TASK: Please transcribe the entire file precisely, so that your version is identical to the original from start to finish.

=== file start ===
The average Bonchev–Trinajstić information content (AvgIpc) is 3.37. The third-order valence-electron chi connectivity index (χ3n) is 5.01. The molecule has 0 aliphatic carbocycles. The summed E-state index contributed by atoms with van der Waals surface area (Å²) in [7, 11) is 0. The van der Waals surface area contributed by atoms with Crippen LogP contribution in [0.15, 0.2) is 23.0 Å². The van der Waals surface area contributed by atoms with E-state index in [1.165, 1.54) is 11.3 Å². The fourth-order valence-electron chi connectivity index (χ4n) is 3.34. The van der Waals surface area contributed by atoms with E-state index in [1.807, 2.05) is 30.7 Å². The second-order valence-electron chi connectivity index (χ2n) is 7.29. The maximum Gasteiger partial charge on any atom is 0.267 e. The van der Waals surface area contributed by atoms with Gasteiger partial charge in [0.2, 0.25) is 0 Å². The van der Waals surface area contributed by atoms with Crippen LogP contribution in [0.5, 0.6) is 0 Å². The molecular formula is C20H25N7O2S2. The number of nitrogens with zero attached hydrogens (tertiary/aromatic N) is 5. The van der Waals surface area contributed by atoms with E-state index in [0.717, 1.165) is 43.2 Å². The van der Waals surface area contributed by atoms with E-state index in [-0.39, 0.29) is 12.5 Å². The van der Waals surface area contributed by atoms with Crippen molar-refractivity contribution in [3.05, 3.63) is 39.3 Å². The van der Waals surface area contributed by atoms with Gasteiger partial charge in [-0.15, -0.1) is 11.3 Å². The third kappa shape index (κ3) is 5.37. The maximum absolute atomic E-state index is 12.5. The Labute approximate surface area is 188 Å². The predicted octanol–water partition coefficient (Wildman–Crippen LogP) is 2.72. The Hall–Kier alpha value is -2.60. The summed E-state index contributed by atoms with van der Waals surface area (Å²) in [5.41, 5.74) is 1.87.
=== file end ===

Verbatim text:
The average Bonchev–Trinajstić information content (AvgIpc) is 3.37. The third-order valence-electron chi connectivity index (χ3n) is 5.01. The molecule has 0 aliphatic carbocycles. The summed E-state index contributed by atoms with van der Waals surface area (Å²) in [7, 11) is 0. The van der Waals surface area contributed by atoms with Crippen LogP contribution in [0.15, 0.2) is 23.0 Å². The van der Waals surface area contributed by atoms with E-state index in [1.165, 1.54) is 11.3 Å². The fourth-order valence-electron chi connectivity index (χ4n) is 3.34. The van der Waals surface area contributed by atoms with E-state index in [1.807, 2.05) is 30.7 Å². The second-order valence-electron chi connectivity index (χ2n) is 7.29. The maximum Gasteiger partial charge on any atom is 0.267 e. The van der Waals surface area contributed by atoms with Gasteiger partial charge in [0.2, 0.25) is 0 Å². The van der Waals surface area contributed by atoms with Crippen LogP contribution in [0.5, 0.6) is 0 Å². The molecular formula is C20H25N7O2S2. The number of nitrogens with zero attached hydrogens (tertiary/aromatic N) is 5. The van der Waals surface area contributed by atoms with E-state index in [0.717, 1.165) is 43.2 Å². The van der Waals surface area contributed by atoms with E-state index in [-0.39, 0.29) is 12.5 Å². The van der Waals surface area contributed by atoms with Crippen molar-refractivity contribution in [3.05, 3.63) is 39.3 Å². The van der Waals surface area contributed by atoms with Gasteiger partial charge in [-0.15, -0.1) is 11.3 Å². The third kappa shape index (κ3) is 5.37. The maximum absolute atomic E-state index is 12.5. The Labute approximate surface area is 188 Å². The predicted octanol–water partition coefficient (Wildman–Crippen LogP) is 2.72. The Hall–Kier alpha value is -2.60. The summed E-state index contributed by atoms with van der Waals surface area (Å²) in [5.41, 5.74) is 1.87.